I can honestly say that I can’t remember the last time that I read, or as has been the case here listened to, a book which I almost wish I hadn’t. Not because it is a terrible book, it’s not poorly written or tedious. The story isn’t violent, or upsetting, or offensive. The reason that I almost wish I had never consumed this book is because…well…it made me think about things that I’ve done a pretty good job of avoiding thinking about.
The Year Of Living Danishly is a non-fiction book by British freelance journalist Helen Russell documenting the happenings of her first 12 months of living in rural Denmark. She shares the highs and the lows of uncovering cultural differences and how this impacted her mentally, physically and every other way.
I think for me this book struck a chord because I’m a journalist, albeit not freelance and not living in London. A lot of the things that she talks about in the start if the book still ring true though. I feel like at this point everybody knows that the Scandinavian countries rank at the top of the world for most of the desirable lifestyle traits. I don’t know if I would ever honestly believe someone who said they didn’t want that kind of Scandinavian perfection. This book is basically Helen saying “it sounds too good to be true…but it really is true.”
Imagine a life where working is actually worth it, because family and your own wellbeing are put ahead of everything? Imagine going to work and looking forward to the end of the day, because there’s a distinct separation between work and life and it doesn’t feel like you’re just working to earn the right to retire? A life of hygge. I want hygge – we all want hygge. (also, because of this book I now actually know how to pronounce hygge – winner!)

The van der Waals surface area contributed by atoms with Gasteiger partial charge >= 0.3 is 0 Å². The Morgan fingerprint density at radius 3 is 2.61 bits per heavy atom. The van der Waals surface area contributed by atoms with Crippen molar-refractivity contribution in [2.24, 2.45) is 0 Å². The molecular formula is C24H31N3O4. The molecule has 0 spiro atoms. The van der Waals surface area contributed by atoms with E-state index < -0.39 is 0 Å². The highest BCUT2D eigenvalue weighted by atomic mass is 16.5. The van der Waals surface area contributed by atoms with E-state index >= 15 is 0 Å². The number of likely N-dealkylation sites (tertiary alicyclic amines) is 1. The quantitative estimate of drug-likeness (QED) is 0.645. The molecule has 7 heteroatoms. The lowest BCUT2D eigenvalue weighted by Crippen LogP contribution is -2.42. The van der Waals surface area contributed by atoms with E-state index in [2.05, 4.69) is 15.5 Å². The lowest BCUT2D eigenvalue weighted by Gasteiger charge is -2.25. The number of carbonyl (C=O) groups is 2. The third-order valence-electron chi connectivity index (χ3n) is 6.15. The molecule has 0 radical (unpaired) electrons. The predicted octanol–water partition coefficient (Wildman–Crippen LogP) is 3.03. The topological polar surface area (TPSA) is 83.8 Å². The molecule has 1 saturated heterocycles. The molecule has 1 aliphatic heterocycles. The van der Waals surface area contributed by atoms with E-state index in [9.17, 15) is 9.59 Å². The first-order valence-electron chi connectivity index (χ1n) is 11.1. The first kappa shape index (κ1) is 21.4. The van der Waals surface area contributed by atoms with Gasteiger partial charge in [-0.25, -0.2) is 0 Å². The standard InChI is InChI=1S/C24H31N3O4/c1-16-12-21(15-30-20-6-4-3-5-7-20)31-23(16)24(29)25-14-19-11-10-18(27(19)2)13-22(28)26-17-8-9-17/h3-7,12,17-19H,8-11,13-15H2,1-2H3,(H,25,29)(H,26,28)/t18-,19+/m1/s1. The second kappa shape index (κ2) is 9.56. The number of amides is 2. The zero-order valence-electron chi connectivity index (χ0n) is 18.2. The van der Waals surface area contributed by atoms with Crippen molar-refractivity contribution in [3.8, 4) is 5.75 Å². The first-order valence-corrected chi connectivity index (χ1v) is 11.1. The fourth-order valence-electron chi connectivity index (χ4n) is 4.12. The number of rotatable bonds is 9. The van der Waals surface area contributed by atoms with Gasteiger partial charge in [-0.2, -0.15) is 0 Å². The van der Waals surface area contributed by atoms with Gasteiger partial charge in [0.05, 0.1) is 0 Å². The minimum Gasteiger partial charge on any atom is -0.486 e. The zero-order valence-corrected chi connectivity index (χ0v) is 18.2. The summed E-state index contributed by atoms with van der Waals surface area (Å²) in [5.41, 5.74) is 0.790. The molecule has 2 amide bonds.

Anyway, I digress – I suppose I better not tell you too much about what happens or else it won’t be worth you checking out this book for yourself! Also…I called this a review and I’m not even sure if I’ve really done that yet. Here we go…
The Year Of Living Danishly is well written, honest and immersive. It’s like listening to a friend telling you a story, but a bit more focussed. I personally quite like that style of storytelling, it’s conversational and not overly formal but also not wildly informal. It’s not aloof or alien or patronising, it’s wonderfully down to earth and full of heart. You will ride the rollercoaster of The Year Of Living Danishly with Helen.
I realise that it might have sounded quite negative in the earlier stages of this post, but I think what I’m trying to say is that I would highly recommend this audiobook, and the book, to absolutely everyone. It’s such a wonderful tale of real life adventure, and all of the negativity which I hoard towards it is purely jealousy. I am so incredibly jealous of Helen’s adventure, even though I know it’s not something that I really want to do. Her bravery to not only set up life in a new country but to document it and share it so that it could bring joy to so many ‘back home’ earns her 7 stars out of 5, as far as I am concerned.